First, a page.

- indicate to the CPS Lead where there are any issues of sensitivity with the material provided
- mark the material provided to the CPS Lead to indicate what it is proposed is subject to an application for redaction as well as any explanation for such a proposal
- provide updates to the CPS Lead where new relevant information or material becomes available
- provide a report detailing CPS retention policies, security arrangements and search facilities
- confirm to the CPS Lead what material held by the Unit falls within the Inquiry's request and provide a list of the same
- provide the Unit's response within the deadline set by the CPS Lead
- provide to the CPS Lead any explanation required where material is missing, has been destroyed or cannot be provided within the deadline set
- provide copies of the material falling within the Inquiry's request to the CPS Lead digitally unless otherwise stated
When considering material which is relevant to the Inquiry's request and TOR, it should be noted that intentional alteration or suppression of evidence is a criminal offence (see below).
Effective and efficient communication with the inquiry is essential. Requests from a Statutory Inquiry will come in the form of a Rule 9 request. The letter will set out the details of broad and specific categories of material required as well as the deadline for providing that material. If it is not possible to meet the deadline, a full explanation must be provided to the Inquiry solicitor or secretary, prior to the due date, providing an explanation and requesting an extension.
It is essential that immediate action is taken to secure all files (hard copy and electronic) and documents that may be relevant to the TORs of the Inquiry. There will be early communication from the inquiry, sometimes before ToRs have been agreed and often before a formal request is received. In such circumstances guidance will be provided by the Inquiry to ensure all relevant files and documents are preserved.
CPS personnel involved with the Inquiry should be familiar with the CPS Retention and Disposal Schedule Policy on storage of papers. The RMU SPOC will be able to assist in this regard.
Once material has been identified, careful consideration should be given to how to supply CPS material to the Inquiry. This will depend on whether the material is hard copy, digital or a mixture. It is important to discuss this with the Inquiry secretariat to ensure compatibility and data security.
Consideration must be given as to the nature of the material. There may be issues of sensitivity and/ or confidentiality where legal professional privilege or public interest immunity applies. Again, this will need to be handled appropriately and in accordance with relevant policies.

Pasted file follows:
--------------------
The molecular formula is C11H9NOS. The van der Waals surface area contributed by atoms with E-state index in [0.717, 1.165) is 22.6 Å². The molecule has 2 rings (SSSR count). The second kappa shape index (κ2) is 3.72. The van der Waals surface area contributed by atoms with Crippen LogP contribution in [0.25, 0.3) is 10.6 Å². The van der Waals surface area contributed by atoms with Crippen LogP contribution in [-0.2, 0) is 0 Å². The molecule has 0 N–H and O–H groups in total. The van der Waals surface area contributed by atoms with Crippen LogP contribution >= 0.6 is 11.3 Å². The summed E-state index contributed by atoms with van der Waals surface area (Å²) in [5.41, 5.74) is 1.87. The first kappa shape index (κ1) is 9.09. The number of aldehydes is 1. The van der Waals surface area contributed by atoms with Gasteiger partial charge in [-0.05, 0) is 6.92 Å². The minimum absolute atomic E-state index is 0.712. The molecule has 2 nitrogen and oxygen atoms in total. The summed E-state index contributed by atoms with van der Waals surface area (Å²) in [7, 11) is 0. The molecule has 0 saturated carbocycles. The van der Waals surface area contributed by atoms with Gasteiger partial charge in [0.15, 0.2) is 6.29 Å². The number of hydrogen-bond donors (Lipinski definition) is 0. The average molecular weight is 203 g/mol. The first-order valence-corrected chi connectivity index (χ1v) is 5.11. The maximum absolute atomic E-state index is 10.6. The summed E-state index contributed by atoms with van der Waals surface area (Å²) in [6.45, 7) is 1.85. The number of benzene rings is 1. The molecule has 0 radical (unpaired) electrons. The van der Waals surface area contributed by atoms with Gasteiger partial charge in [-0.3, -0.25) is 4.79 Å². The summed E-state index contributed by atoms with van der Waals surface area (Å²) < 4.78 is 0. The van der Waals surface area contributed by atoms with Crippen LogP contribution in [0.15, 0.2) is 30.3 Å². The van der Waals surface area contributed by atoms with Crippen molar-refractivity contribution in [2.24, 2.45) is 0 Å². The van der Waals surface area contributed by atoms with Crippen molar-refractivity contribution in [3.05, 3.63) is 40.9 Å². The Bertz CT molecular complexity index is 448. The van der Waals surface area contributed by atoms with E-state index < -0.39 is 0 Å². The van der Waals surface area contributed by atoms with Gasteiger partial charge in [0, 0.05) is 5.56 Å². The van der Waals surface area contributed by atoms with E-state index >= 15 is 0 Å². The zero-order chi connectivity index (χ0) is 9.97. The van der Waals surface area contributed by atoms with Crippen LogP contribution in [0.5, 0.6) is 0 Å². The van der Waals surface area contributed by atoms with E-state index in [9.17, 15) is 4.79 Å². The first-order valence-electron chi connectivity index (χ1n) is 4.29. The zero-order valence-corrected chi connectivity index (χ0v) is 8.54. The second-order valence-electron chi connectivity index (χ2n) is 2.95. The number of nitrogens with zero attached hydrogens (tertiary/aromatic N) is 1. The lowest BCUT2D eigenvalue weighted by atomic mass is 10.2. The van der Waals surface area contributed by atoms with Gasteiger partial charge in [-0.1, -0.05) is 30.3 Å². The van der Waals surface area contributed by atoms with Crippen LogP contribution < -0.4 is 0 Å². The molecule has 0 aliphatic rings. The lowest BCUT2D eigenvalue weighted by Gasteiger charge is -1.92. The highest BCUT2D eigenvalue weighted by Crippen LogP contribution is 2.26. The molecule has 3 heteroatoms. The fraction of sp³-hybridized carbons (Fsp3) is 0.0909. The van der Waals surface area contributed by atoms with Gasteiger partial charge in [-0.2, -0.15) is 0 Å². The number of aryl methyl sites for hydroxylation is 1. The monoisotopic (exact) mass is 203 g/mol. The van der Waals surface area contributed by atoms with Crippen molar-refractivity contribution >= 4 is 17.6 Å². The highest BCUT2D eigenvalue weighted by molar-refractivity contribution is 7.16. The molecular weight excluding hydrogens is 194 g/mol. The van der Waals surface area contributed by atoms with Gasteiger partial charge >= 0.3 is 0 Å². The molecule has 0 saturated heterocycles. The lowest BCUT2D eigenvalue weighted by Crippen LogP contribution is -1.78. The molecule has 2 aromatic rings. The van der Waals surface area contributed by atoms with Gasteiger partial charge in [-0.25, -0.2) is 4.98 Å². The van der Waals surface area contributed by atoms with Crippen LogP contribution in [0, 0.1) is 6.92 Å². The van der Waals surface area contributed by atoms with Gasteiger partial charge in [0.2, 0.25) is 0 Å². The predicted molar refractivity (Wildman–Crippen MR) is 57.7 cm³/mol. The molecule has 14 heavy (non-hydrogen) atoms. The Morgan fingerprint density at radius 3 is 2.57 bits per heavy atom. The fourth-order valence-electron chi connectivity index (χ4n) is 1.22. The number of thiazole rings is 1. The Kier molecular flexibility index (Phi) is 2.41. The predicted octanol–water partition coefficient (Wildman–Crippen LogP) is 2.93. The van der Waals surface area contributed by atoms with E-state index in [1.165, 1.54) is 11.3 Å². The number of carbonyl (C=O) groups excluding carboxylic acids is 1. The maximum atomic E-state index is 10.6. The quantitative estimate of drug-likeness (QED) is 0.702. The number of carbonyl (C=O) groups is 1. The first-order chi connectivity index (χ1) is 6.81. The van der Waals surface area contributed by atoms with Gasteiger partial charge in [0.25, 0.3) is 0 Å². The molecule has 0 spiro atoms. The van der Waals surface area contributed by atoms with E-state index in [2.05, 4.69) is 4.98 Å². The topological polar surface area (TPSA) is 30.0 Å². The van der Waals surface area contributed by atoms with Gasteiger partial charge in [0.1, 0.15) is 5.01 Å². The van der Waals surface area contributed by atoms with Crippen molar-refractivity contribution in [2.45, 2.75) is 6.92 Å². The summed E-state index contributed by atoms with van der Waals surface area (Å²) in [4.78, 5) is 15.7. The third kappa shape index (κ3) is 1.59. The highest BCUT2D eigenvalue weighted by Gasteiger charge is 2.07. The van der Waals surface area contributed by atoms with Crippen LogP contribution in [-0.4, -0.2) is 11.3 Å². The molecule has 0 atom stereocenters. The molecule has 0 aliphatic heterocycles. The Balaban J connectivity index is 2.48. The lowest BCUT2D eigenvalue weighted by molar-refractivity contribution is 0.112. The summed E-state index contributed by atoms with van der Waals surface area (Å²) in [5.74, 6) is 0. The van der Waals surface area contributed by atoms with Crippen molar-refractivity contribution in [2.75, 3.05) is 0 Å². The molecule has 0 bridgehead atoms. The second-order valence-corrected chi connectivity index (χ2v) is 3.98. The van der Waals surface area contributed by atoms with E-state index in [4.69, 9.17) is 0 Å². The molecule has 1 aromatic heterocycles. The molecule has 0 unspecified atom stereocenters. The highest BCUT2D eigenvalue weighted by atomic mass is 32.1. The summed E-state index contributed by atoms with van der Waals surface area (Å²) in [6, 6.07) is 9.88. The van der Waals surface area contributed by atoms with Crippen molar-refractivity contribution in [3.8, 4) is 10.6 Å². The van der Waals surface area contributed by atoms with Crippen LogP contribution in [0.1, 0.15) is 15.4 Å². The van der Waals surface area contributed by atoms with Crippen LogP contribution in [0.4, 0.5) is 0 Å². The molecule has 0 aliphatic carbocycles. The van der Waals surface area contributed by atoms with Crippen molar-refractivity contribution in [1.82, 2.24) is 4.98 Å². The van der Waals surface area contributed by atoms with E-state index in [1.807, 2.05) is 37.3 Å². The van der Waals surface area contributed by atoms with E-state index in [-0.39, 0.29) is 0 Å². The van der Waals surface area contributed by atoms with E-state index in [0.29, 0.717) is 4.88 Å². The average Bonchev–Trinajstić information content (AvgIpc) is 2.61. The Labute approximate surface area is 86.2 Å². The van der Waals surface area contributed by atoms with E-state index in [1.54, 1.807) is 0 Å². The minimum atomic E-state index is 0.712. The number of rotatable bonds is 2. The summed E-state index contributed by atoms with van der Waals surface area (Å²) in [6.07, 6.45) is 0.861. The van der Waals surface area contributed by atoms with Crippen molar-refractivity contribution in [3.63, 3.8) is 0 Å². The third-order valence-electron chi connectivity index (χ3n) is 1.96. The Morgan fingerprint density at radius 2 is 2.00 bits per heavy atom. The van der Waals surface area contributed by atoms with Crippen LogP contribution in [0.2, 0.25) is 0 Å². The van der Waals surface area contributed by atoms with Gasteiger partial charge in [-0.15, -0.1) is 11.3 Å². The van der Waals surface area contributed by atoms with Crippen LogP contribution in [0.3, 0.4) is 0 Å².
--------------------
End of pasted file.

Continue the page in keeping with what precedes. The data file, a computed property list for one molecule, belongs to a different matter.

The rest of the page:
Responding to Inquiries can raise a number of IT issues. Much evidential material is likely to be held digitally, so it is necessary to consider how to best secure information that the Inquiry may request from the CPS.
Information may be in CMS, in a folder on the network, and / or in email accounts, in which case it will be necessary to make sure that anyone with access to these knows not to delete anything, and that no automatic deletion takes place. If the area of potential interest is very limited, it may be prudent to collect the data into a secure folder on the network. In this situation, it is advisable to request a new shared folder, with access strictly limited to those people in the CPS who need to view the inquiry data (with the assistance of the IT Service Desk). Unnecessary duplication of data should be avoided. If a new data store is created, the Departmental Security Unit must be notified so that a record can be added to the Information Asset Register.
The Inquiry may request digital data to be supplied in a particular manner. It is essential to ensure that such data is transferred in an appropriately secure way. When in transit, material marked "Official Sensitive" or higher should be encrypted.
Policy and Guidance on how to share information securely is available on the Security and Information Assurance (SIAD) pages on the intranet. If you have any queries regarding the holding and transfer of digital information in respect of Inquiries, please contact SIAD.
Statutory Inquiries have the power to compel the provision of material to it and so the CPS is obliged to respond when requests are made. However, it will nonetheless be important to ensure that the Inquiry has in place a suitable Disclosure Protocol or Data Sharing Agreement, which sets out the data handling arrangements. This ought to include details of the security clearance of relevant individuals to ensure that Government Security Classification guidance is adhered to.